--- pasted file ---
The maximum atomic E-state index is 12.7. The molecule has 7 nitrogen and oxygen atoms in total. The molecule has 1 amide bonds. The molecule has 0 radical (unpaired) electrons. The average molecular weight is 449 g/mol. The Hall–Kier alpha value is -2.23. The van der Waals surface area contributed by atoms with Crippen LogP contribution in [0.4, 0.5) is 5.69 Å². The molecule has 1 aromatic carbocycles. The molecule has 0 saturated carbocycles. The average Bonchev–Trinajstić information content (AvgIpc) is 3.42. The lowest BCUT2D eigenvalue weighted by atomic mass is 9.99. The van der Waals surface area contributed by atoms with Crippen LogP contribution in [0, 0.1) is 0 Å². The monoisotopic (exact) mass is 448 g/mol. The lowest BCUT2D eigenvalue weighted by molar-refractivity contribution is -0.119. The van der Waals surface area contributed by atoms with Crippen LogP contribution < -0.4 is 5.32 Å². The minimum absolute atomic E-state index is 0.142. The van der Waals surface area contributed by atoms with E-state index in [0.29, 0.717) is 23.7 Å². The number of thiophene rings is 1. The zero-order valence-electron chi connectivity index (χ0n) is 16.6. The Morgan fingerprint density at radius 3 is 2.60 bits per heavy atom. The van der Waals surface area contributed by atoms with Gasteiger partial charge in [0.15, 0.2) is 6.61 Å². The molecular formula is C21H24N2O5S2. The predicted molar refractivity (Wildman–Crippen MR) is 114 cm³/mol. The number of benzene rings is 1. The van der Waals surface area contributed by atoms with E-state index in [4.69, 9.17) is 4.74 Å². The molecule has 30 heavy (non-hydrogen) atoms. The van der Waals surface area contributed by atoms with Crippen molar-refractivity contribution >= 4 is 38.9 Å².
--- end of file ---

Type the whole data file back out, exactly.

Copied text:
The maximum atomic E-state index is 12.7. The molecule has 7 nitrogen and oxygen atoms in total. The molecule has 1 amide bonds. The molecule has 0 radical (unpaired) electrons. The average molecular weight is 449 g/mol. The Hall–Kier alpha value is -2.23. The van der Waals surface area contributed by atoms with Crippen LogP contribution in [0.4, 0.5) is 5.69 Å². The molecule has 1 aromatic carbocycles. The molecule has 0 saturated carbocycles. The average Bonchev–Trinajstić information content (AvgIpc) is 3.42. The lowest BCUT2D eigenvalue weighted by atomic mass is 9.99. The van der Waals surface area contributed by atoms with Crippen LogP contribution in [0, 0.1) is 0 Å². The monoisotopic (exact) mass is 448 g/mol. The lowest BCUT2D eigenvalue weighted by molar-refractivity contribution is -0.119. The van der Waals surface area contributed by atoms with Crippen LogP contribution < -0.4 is 5.32 Å². The minimum absolute atomic E-state index is 0.142. The van der Waals surface area contributed by atoms with E-state index in [0.29, 0.717) is 23.7 Å². The number of thiophene rings is 1. The zero-order valence-electron chi connectivity index (χ0n) is 16.6. The Morgan fingerprint density at radius 3 is 2.60 bits per heavy atom. The van der Waals surface area contributed by atoms with Gasteiger partial charge in [0.15, 0.2) is 6.61 Å². The molecular formula is C21H24N2O5S2. The predicted molar refractivity (Wildman–Crippen MR) is 114 cm³/mol. The number of benzene rings is 1. The van der Waals surface area contributed by atoms with E-state index in [4.69, 9.17) is 4.74 Å². The molecule has 30 heavy (non-hydrogen) atoms. The van der Waals surface area contributed by atoms with Crippen molar-refractivity contribution >= 4 is 38.9 Å².